All'una e trentacinque circa / Round One Thirty Five
Everything started in December 1989. Renzo Fantini was playing billiards, all by himself, in his Bologna office, listening to a tape that he was sent in the previous days. He loved the songs in it, composed and played by a young artist, that’s why he decided to produce them. Vinicio Capossela’s discographic adventure started this way, after two years of studies at Conservatory and a few, sporadic lessons with a jazz piano player. Capossela started writing songs in 1988; back then he played in small clubs, entertaining their clients, with a duo named Blue Valentine. In October 1990 he released his first album, All’una e trentacinque circa, which was successfully presented at Italian Premio Tenco; in fact, it won the Best Debut Album prize.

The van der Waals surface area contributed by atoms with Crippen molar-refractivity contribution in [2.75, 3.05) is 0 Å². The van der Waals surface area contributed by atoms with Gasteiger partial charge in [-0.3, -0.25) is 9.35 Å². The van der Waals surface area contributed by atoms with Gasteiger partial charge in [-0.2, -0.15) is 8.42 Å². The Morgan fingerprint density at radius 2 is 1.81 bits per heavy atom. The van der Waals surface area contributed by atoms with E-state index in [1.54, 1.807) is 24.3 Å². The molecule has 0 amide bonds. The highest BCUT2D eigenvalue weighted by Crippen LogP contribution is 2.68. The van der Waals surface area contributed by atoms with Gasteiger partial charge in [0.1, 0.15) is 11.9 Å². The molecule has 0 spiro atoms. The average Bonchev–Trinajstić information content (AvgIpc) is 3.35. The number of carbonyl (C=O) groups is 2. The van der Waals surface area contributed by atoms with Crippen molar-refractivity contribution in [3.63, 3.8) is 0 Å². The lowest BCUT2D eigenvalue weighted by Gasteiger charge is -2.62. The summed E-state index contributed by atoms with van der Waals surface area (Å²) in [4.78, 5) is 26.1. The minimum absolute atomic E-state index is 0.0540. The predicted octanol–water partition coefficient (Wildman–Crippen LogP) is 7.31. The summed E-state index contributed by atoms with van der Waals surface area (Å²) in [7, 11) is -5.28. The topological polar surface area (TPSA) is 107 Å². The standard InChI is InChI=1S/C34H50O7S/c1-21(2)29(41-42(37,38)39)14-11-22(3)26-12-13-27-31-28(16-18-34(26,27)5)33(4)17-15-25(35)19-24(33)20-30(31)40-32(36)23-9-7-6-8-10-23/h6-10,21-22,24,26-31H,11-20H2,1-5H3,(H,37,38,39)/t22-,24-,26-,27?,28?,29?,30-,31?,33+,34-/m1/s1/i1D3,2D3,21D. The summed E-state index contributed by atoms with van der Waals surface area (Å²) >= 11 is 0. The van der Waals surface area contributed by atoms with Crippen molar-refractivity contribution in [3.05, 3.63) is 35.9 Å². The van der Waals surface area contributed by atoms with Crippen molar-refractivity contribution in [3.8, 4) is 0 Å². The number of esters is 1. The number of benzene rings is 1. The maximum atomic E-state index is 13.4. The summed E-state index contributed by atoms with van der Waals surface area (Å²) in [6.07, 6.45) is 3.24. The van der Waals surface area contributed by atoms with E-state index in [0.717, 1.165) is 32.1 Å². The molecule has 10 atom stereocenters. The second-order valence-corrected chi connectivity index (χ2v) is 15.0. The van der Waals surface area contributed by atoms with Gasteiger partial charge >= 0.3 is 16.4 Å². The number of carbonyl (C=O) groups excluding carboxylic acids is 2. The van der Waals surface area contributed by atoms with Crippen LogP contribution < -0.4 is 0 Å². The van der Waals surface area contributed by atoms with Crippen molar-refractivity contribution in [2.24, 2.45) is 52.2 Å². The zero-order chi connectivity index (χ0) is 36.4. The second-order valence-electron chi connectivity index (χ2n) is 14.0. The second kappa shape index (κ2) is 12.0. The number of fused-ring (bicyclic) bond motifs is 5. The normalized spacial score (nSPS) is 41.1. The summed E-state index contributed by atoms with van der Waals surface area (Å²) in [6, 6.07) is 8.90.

The references in sound go from Paolo Conte to Tom Waits, but actually Vinicio Capossela had been able to put into songs his stories and his world of metropolitan shipwreck, in an original, mature, ironical and melancholic way, all at the same time.
According to him, a song must be able to arise images through music, words and gesture. His music ranges from jazz and swing to blues and tango, with a hint of Italian traditional song – or, actually, the night rhythms of jazz, the yearning of Argentinian tango and the passionality of Neapolitan songs. Everything is connected to a world of imagination, or, as he says, a “world to live in”.
His concerts are intimate performances. When he puts his hands on the piano, it seems like a confession is beginning – an open-hearted, late-at-night confession; when he starts singing his songs, the atmosphere becomes smoky and wine tasting, like the stories Capossela tells – stories of melancholic and never ending nights, spent in the sleepy, foggy and desolate Italian province, looking for lost lovers “who turned into nostalgia”.